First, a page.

[Haskell-cafe] flip fix and iterate
jules at jellybean.co.uk
Tue Mar 20 07:38:24 EDT 2007
Matthew Brecknell wrote:
> There is the question of whether it's preferable to use the "let" form
> or the "fix" form for embedding a recursive function in the middle of a
> do-block. I don't know if there's any consensus on this question, but it
> seems to me to be about whether one prefers to read a function top-down
> or bottom-up. I think I'm about 80/20 top-down/bottom-up. When I read a
> "let", I know (due to laziness) that it doesn't have any effect until
> the bindings are used, so I usually find myself scanning forward to find
> those uses. When I read "fix \f -> ...", I see exactly how the
> (anonymous) function is used, just before I get to its definition. So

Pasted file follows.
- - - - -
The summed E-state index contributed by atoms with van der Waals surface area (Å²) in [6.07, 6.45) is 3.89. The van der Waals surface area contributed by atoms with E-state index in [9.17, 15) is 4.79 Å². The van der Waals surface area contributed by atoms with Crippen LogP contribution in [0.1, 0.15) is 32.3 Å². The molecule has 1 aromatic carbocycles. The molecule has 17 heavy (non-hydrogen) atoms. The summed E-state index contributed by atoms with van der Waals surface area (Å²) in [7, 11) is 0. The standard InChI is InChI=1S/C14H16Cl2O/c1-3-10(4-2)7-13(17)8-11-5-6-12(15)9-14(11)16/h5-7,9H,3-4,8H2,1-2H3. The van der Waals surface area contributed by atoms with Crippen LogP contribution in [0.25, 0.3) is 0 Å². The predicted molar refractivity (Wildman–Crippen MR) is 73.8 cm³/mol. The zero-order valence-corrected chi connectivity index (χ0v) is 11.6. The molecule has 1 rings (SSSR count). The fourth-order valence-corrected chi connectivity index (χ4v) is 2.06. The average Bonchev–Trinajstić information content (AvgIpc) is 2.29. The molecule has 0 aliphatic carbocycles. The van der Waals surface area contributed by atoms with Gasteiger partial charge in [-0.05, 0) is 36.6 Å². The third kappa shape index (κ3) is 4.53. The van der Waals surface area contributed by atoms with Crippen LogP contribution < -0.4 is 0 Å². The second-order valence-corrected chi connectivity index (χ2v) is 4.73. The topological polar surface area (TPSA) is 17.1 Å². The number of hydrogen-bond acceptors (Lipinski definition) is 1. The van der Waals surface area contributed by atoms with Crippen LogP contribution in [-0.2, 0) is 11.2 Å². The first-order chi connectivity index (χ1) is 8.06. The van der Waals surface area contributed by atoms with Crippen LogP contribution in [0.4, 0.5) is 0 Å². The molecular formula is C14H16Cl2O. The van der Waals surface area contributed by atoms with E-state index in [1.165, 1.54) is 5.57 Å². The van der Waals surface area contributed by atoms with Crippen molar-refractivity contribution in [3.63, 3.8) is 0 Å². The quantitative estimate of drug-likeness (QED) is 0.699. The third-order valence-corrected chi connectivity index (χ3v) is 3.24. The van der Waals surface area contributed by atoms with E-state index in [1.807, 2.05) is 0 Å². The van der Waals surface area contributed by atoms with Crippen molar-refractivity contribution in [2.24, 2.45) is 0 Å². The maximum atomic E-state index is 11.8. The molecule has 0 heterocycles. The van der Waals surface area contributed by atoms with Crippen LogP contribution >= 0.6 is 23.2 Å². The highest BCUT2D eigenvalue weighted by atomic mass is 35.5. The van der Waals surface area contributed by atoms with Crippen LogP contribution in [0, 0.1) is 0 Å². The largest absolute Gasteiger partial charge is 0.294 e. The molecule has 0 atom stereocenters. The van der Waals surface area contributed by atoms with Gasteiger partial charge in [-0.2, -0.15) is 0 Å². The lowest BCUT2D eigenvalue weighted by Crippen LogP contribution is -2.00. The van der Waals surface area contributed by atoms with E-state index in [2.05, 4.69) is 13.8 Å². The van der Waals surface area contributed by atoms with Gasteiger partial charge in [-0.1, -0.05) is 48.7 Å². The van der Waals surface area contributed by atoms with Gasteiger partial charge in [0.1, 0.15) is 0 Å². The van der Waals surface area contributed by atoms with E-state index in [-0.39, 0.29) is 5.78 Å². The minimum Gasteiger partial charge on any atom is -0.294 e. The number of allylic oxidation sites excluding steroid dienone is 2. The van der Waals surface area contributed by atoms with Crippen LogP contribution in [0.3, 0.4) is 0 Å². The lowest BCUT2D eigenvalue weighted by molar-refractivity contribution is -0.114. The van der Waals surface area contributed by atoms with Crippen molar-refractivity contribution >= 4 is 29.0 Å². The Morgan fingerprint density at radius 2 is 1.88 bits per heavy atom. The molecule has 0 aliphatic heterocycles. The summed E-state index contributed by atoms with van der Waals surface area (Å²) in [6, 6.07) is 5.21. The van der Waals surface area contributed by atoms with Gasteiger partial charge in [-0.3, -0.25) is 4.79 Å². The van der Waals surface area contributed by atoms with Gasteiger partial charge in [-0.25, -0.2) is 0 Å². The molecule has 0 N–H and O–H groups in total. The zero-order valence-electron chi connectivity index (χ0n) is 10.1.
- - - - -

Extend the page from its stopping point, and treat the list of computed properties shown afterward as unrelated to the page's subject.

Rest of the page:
> fix helps me to see things in a mostly top-down fashion.
If you're merely talking about top-down or bottom-up then there is also
'where' rather than 'let'.
So the question becomes:
1. recursive definition first (let)
2. recursive definition last (where)
3. recursion inline (explicit use of fix)
1+2 have the virtue of separating the local recursive function from the
'main' function. On the other hand, 3 has the virtue of keeping them
together :) Which you prefer is quite subjective, and context dependent.
They potentially have slightly different scoping implications, too.
A lot of discussion about haskell code revolves around whether or not a
given construction is 'clear'; this has something to do with haskell's
almost unparallelled ability to abstract, I suppose. Ultimately,
something is clear once you are used to the abstraction, but obfuscated
if you're not, so it becomes rather subjective.
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